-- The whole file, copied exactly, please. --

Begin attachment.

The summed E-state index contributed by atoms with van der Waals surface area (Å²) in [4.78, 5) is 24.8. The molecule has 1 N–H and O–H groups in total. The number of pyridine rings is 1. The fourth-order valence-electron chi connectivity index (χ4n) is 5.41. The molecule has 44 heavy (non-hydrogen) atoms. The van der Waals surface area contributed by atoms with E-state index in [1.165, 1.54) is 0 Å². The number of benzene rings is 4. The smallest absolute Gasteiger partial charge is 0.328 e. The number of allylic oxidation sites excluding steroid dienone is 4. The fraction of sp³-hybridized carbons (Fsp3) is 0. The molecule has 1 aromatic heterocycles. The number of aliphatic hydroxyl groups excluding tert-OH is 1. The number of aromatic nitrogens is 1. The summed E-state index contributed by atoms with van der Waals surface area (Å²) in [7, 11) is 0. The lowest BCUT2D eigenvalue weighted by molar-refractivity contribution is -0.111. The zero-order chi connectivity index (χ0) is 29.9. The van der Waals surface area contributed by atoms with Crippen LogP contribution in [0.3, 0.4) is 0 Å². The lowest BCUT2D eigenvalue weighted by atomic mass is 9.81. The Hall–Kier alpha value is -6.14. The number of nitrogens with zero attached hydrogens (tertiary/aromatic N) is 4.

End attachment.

The summed E-state index contributed by atoms with van der Waals surface area (Å²) in [4.78, 5) is 24.8. The molecule has 1 N–H and O–H groups in total. The number of pyridine rings is 1. The fourth-order valence-electron chi connectivity index (χ4n) is 5.41. The molecule has 44 heavy (non-hydrogen) atoms. The van der Waals surface area contributed by atoms with E-state index in [1.165, 1.54) is 0 Å². The number of benzene rings is 4. The smallest absolute Gasteiger partial charge is 0.328 e. The number of allylic oxidation sites excluding steroid dienone is 4. The fraction of sp³-hybridized carbons (Fsp3) is 0. The molecule has 1 aromatic heterocycles. The number of aliphatic hydroxyl groups excluding tert-OH is 1. The number of aromatic nitrogens is 1. The summed E-state index contributed by atoms with van der Waals surface area (Å²) in [7, 11) is 0. The lowest BCUT2D eigenvalue weighted by molar-refractivity contribution is -0.111. The zero-order chi connectivity index (χ0) is 29.9. The van der Waals surface area contributed by atoms with Crippen LogP contribution in [0.3, 0.4) is 0 Å². The lowest BCUT2D eigenvalue weighted by atomic mass is 9.81. The Hall–Kier alpha value is -6.14. The number of nitrogens with zero attached hydrogens (tertiary/aromatic N) is 4.